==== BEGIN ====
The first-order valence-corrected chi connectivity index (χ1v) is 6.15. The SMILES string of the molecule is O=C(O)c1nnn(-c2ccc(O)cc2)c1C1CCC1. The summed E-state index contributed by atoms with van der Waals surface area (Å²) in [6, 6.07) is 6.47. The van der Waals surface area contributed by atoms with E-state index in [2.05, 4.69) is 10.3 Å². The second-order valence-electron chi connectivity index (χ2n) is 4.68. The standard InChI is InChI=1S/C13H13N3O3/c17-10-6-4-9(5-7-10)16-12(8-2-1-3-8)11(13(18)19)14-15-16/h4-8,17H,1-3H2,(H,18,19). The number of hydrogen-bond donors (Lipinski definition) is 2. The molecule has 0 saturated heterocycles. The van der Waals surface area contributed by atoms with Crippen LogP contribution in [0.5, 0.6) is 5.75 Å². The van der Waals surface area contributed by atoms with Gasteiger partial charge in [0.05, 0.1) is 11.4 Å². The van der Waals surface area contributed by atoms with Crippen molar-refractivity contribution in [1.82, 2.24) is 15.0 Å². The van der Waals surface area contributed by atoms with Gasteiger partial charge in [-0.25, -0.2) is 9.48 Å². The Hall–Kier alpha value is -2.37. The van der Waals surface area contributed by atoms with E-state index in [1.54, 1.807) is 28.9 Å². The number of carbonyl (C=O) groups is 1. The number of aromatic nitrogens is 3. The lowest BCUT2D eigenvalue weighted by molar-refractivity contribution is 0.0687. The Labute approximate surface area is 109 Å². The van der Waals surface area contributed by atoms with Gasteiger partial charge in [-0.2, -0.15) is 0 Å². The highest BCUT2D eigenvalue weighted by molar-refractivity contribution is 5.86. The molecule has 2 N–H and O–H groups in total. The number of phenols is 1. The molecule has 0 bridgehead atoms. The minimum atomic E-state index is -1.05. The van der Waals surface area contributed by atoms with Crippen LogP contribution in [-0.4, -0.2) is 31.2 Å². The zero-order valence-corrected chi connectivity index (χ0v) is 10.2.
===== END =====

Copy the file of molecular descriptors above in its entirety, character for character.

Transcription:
The first-order valence-corrected chi connectivity index (χ1v) is 6.15. The SMILES string of the molecule is O=C(O)c1nnn(-c2ccc(O)cc2)c1C1CCC1. The summed E-state index contributed by atoms with van der Waals surface area (Å²) in [6, 6.07) is 6.47. The van der Waals surface area contributed by atoms with E-state index in [2.05, 4.69) is 10.3 Å². The second-order valence-electron chi connectivity index (χ2n) is 4.68. The standard InChI is InChI=1S/C13H13N3O3/c17-10-6-4-9(5-7-10)16-12(8-2-1-3-8)11(13(18)19)14-15-16/h4-8,17H,1-3H2,(H,18,19). The number of hydrogen-bond donors (Lipinski definition) is 2. The molecule has 0 saturated heterocycles. The van der Waals surface area contributed by atoms with Crippen LogP contribution in [0.5, 0.6) is 5.75 Å². The van der Waals surface area contributed by atoms with Gasteiger partial charge in [0.05, 0.1) is 11.4 Å². The van der Waals surface area contributed by atoms with Crippen molar-refractivity contribution in [1.82, 2.24) is 15.0 Å². The van der Waals surface area contributed by atoms with Gasteiger partial charge in [-0.25, -0.2) is 9.48 Å². The Hall–Kier alpha value is -2.37. The van der Waals surface area contributed by atoms with E-state index in [1.54, 1.807) is 28.9 Å². The number of carbonyl (C=O) groups is 1. The number of aromatic nitrogens is 3. The lowest BCUT2D eigenvalue weighted by molar-refractivity contribution is 0.0687. The Labute approximate surface area is 109 Å². The van der Waals surface area contributed by atoms with Gasteiger partial charge in [-0.2, -0.15) is 0 Å². The highest BCUT2D eigenvalue weighted by molar-refractivity contribution is 5.86. The molecule has 2 N–H and O–H groups in total. The number of phenols is 1. The molecule has 0 bridgehead atoms. The minimum atomic E-state index is -1.05. The van der Waals surface area contributed by atoms with Crippen LogP contribution in [-0.4, -0.2) is 31.2 Å². The zero-order valence-corrected chi connectivity index (χ0v) is 10.2.